I read this book a long time ago, when i was in my teens, so i dont remember it clearly, but it made an impression that lasted. This book is mind expa...moreI read this book a long time ago, when i was in my teens, so i dont remember it clearly, but it made an impression that lasted. This book is mind expanding, but it puts philosophy in a frame and with a referencepoint, with little breaks where 'Sophies world' cuts in, to let you digest it all. I'll highly recommend it, if you like philosophying about life...(less)
A very good insight into family therapy from a narrative systemic perspective.
It gives you casestories with written transcripts of the interaction and...moreA very good insight into family therapy from a narrative systemic perspective.
It gives you casestories with written transcripts of the interaction and Minuchins observations and reasoning for w´hat he does a long the way and how he interprets the whole thing, which I found very useful and interesting. And you get to see up close how he frames his questions and moves forward in the whole process.
I liked that he even included a case that was an example that he felt he wasn't proud of, and he should have acted differently, to show the readers how easily it is to go wrong, and how you in hindsight get another perspective of your own errors.
definately a good read if you are interested in or curious about therapy and narrative/systemic practise. (less)
She has a gift with painting pictures with words, feelings and people leaping of the pages, so raw and real you can a...moreNicole Krauss writes beautifully.
She has a gift with painting pictures with words, feelings and people leaping of the pages, so raw and real you can almost touch them, and if you are not careful, they will cut you. Deeply. Really, with this book, “I don’t know what to say about it, except that it moved me in a way one hopes to be moved each time he begins a book.” And yet…. (view spoiler)[ if/when you’ve read the book, you’ll get what I did there. He. He….he. (hide spoiler)] I will try to say a few things more, with the help of some little excerpts from the book. This book is about ordinary people.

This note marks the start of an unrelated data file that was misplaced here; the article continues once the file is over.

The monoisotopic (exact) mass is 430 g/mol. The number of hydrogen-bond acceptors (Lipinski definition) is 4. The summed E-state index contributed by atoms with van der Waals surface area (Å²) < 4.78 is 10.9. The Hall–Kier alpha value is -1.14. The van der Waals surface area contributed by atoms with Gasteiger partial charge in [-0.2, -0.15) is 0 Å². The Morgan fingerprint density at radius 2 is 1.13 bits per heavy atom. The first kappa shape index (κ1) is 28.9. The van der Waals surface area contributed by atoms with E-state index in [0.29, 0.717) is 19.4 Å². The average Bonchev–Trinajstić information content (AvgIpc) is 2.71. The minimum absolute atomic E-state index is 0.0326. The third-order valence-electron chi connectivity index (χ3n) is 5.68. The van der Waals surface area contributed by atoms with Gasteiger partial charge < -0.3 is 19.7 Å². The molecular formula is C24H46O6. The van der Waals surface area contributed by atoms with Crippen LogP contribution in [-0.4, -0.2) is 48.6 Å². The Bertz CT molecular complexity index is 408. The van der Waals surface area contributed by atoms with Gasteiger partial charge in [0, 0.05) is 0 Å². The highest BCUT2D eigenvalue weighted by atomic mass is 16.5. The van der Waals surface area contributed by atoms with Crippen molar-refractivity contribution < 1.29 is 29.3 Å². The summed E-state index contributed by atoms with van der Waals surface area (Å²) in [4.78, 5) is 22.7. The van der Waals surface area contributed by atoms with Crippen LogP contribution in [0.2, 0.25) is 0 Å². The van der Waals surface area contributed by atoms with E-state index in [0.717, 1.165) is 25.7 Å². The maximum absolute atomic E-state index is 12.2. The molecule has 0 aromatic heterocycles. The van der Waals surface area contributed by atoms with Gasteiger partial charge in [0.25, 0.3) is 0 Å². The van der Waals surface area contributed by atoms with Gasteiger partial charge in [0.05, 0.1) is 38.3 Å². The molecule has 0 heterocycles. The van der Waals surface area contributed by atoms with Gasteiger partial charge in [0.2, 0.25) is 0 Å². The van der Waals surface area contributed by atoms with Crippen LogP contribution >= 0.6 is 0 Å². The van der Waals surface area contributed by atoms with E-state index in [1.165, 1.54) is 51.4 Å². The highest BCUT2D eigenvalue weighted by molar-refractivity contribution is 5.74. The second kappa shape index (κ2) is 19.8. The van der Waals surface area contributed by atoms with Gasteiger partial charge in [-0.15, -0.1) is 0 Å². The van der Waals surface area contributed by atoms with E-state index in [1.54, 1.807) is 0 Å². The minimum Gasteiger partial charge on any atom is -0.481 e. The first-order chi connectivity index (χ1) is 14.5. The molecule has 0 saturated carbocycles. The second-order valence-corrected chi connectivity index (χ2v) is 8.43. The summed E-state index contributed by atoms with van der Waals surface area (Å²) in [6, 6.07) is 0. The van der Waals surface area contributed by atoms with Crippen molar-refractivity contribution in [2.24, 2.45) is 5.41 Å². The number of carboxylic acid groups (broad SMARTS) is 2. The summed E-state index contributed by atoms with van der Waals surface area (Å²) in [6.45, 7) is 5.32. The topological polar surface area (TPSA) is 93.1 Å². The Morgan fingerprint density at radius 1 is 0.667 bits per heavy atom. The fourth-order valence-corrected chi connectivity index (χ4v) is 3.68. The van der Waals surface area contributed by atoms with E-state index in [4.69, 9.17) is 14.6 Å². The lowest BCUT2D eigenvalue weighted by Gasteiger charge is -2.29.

“Take for example the man walking down the street. You wouldn’t notice him necessarily, he’s not the sort of man one notices; everything about his clothes and demeanor ask not to be picked out from a crowd. Ordinarily – he would tell you this himself- he would be overlooked.”
And how, when you just look beyond the surface of apparent ordinariness, there’s a person that’s anything but ordinary, with feelings, and dreams, and thoughts, and regrets, and defeat, and joys, and suffering, and acceptance – a whole history that plays into their present and the choices they make, and the future that springs from those choices, and the people that they share their life with, both in their inner and outer world. Nicole Krauss gives the reader a glimpse into the world, that consist both the idiosyncracities, that makes every person’s life and personality different, but also the themes that lies behind them and that bind us all together - utter humanness, exposed.